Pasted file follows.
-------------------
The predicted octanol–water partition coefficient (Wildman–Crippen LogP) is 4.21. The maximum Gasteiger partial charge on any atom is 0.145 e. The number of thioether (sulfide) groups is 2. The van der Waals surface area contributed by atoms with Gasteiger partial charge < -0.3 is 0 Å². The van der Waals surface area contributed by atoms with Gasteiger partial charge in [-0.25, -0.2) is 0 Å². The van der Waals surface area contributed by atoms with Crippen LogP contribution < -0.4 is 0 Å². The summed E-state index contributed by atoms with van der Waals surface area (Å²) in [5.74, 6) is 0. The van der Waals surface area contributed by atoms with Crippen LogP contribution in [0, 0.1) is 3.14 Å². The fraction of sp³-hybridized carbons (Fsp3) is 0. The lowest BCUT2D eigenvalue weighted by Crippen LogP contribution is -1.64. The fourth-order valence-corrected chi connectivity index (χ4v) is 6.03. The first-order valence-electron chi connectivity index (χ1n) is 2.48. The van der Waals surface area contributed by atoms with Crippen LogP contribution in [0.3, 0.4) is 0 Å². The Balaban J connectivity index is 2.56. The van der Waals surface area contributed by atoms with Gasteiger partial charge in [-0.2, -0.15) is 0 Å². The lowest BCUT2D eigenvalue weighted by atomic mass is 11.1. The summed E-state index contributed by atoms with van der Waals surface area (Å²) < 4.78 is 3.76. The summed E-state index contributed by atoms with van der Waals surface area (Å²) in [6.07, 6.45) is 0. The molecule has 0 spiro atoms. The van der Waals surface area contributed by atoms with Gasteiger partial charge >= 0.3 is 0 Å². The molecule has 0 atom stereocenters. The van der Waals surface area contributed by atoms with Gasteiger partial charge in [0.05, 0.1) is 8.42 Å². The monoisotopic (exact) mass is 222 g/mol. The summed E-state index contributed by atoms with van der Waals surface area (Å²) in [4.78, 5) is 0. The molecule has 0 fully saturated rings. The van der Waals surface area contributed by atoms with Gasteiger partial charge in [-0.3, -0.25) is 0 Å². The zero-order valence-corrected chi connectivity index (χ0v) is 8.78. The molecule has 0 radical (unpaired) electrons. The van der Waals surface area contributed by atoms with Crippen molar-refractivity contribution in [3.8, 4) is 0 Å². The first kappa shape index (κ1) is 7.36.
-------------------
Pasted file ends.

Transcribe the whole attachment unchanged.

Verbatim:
The predicted octanol–water partition coefficient (Wildman–Crippen LogP) is 4.21. The maximum Gasteiger partial charge on any atom is 0.145 e. The number of thioether (sulfide) groups is 2. The van der Waals surface area contributed by atoms with Gasteiger partial charge < -0.3 is 0 Å². The van der Waals surface area contributed by atoms with Gasteiger partial charge in [-0.25, -0.2) is 0 Å². The van der Waals surface area contributed by atoms with Crippen LogP contribution < -0.4 is 0 Å². The summed E-state index contributed by atoms with van der Waals surface area (Å²) in [5.74, 6) is 0. The van der Waals surface area contributed by atoms with Crippen LogP contribution in [0, 0.1) is 3.14 Å². The fraction of sp³-hybridized carbons (Fsp3) is 0. The lowest BCUT2D eigenvalue weighted by Crippen LogP contribution is -1.64. The fourth-order valence-corrected chi connectivity index (χ4v) is 6.03. The first-order valence-electron chi connectivity index (χ1n) is 2.48. The van der Waals surface area contributed by atoms with Crippen LogP contribution in [0.3, 0.4) is 0 Å². The Balaban J connectivity index is 2.56. The van der Waals surface area contributed by atoms with Gasteiger partial charge in [-0.2, -0.15) is 0 Å². The lowest BCUT2D eigenvalue weighted by atomic mass is 11.1. The summed E-state index contributed by atoms with van der Waals surface area (Å²) < 4.78 is 3.76. The summed E-state index contributed by atoms with van der Waals surface area (Å²) in [6.07, 6.45) is 0. The molecule has 0 spiro atoms. The van der Waals surface area contributed by atoms with Gasteiger partial charge >= 0.3 is 0 Å². The molecule has 0 atom stereocenters. The van der Waals surface area contributed by atoms with Gasteiger partial charge in [0.05, 0.1) is 8.42 Å². The monoisotopic (exact) mass is 222 g/mol. The summed E-state index contributed by atoms with van der Waals surface area (Å²) in [4.78, 5) is 0. The molecule has 0 fully saturated rings. The van der Waals surface area contributed by atoms with Gasteiger partial charge in [-0.3, -0.25) is 0 Å². The zero-order valence-corrected chi connectivity index (χ0v) is 8.78. The molecule has 0 radical (unpaired) electrons. The van der Waals surface area contributed by atoms with Crippen molar-refractivity contribution in [3.8, 4) is 0 Å². The first kappa shape index (κ1) is 7.36.